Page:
Late last year, when Italian philosopher and cabinet minister Rocco Buttiglione
was denied the post of European Minister of Justice because his convictions on
sexual ethics and marriage were unacceptable to a gaggle of libertine
Euro-parliamentarians, there was a certain plausibility to the whole exercise.
What is at least from the point of view of secularists, leftists, and the
establishment European media. Buttiglione, after all, was a minister in a
center-right Italian government; Buttiglione is a devout, intellectually astute
Catholic whose thinking is shaped by natural law reasoning and Catholic moral
theology; and it’s an article of faith in the left-leaning worlds of European
secularism (which include most of the mainstream Euro-media) that Catholic +
conservative = in vitro fascist.
Why, then, has Britain’s Ruth Kelly been getting the Buttiglione Treatment in
Who, you ask, is Ruth Kelly? Let me introduce you.
Born in Northern Ireland in 1968, Ruth Kelly is a graduate of Oxford and the
London School of Economics, where she earned a master’s degree in the dismal
science. After working as an economics correspondent for the (very
left-oriented) Guardian, and later at the Bank of England, Kelly was
elected to Parliament at age 29 in 1997 as a Labor Party candidate. Having held
a series of sub-cabinet posts, Ruth Kelly was appointed to the cabinet last
month by Prime Minister Tony Blair as Education Secretary. (At which point,
observers remembered that Britain’s first female prime minister, Margaret
Thatcher, was another Oxford graduate who’d begun her ministerial career in the
department 36-year-old Ruth Kelly now headed.)
Then came the Buttiglione Treatment.
The fact that Ruth Kelly doesn’t conform to certain feminist conventions — she’s
a Catholic, a daily communicant, married once, the mother of four small
children, and vigorously pro-life — evidently didn’t agree with one fellow-MP
(another woman, no less), who labeled Kelly “that cow.” Kelly’s previous
decisions to decline the Health and Overseas Development cabinet portfolios
because those jobs would have entangled her with contraception and abortion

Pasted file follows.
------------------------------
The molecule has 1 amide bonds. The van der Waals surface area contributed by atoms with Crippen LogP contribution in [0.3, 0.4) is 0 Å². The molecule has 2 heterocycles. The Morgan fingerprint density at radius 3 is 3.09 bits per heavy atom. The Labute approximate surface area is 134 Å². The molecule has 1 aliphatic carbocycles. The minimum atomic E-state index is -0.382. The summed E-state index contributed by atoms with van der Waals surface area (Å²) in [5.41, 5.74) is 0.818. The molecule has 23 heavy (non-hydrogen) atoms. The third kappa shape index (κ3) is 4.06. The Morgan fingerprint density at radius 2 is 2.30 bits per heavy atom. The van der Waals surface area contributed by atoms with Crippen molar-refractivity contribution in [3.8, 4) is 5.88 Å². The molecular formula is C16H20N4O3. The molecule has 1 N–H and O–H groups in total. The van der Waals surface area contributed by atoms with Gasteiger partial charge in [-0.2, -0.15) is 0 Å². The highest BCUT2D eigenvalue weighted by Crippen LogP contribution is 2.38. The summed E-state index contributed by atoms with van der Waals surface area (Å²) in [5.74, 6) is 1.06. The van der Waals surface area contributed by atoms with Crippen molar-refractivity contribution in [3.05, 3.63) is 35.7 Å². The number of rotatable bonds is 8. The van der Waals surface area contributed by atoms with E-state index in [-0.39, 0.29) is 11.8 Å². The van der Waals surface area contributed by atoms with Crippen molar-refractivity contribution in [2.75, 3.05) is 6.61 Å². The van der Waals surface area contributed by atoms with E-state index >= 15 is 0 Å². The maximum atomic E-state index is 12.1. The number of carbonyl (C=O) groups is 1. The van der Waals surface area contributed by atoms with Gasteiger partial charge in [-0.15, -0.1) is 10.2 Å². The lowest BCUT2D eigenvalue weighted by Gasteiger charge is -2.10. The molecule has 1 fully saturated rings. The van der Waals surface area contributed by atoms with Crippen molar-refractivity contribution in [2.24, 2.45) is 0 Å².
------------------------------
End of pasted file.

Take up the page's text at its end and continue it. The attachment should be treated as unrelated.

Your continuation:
didn’t sit well with the keepers of the feminist flame, either.
The British science establishment quickly went into its default mode in such
matters: the Galileo case was back! A senior geneticist, Dr. Robin Lovell-Badge,
told newspapers that it was “very worrying” that someone with Kelly’s religious
convictions might, in overseeing government funding of scientific research,
impede embryo-destructive stem-cell research, thus producing a “schizophrenic”
and “confused” situation like that in the United States. (By which adjectives,
Dr. Lovell-Badge apparently evidently means a situation in which the law
requires that scientific experimentation take place within boundaries that
protect innocent human life.) The Times of London summed up this change
in the Ruth Kelly indictment by writing that “some MPs [Members of Parliament]
fear her religion may cloud her judgment.”
“Cloud” was the give-away, of course. In an objective news story, that sentence
would have concluded, “...inform her judgment.” But in the intellectually
insular world of European secularism — which has many parallels on this side of
the Atlantic — religious faith in general and Catholicism in particular are, by
definition, obscurantist and irrational. How could Catholic moral theology
“inform” anyone’s judgment? Catholicism, according to the settled mythology of
the Euro-secularist Left, clouds judgment. Or distorts judgment. Or replaces
“judgment” with robotic obedience.
Inflamed by The Da Vinci Code, British conspiracy theorists are in a
lather because Ruth Kelly has participated in activities organized by Opus Dei.
What really earned Ruth Kelly the Buttiglione Treatment, though, is the fact
that she’s a myth-breaker: day by day, her public life refutes the canard that
serious public Catholicism in the 21st century means incipient fascism. For who
could plausibly accuse this bright and accomplished trade union member of being
— gasp! — one of those dreaded conservatives? Conservatives and former
Guardian writers don’t get elected Labor MP for Bolton West.
Ruth Kelly isn’t just a sign of contradiction for Britain’s secular Left,
though. What will accommodationist Catholic legislators in America — Nancy
Pelosi and Barbara Mikulski, for example — make of a popular, competent,
liberal, Oxford-certified Catholic woman and politician who’s convinced that
Humanae Vitae and Evangelium Vitae got it right?
George Weigel. "Ruth Kelly, Myth-Breaker." The Catholic Difference
(January 12, 2005).
Reprinted with permission of George Weigel.
George Weigel's column is distributed by the Denver Catholic
Register, the official newspaper of the
Archdiocese of Denver. Phone: 303-715-3123.
George Weigel's major study of the life, thought, and
action of Pope John Paul II,
Witness to Hope: The Biography of Pope John Paul II
(Harper Collins, 1999) was published to international acclaim in 1999, and
translated into French, Italian, Spanish, Polish, Portuguese, Slovak, Czech,
Slovenian, Russian, and German. The 2001 documentary film based on the book won
numerous prizes. George Weigel is a consultant on Vatican affairs for NBC News,
and his weekly column, "The Catholic Difference," is syndicated to more than
fifty newspapers around the United States.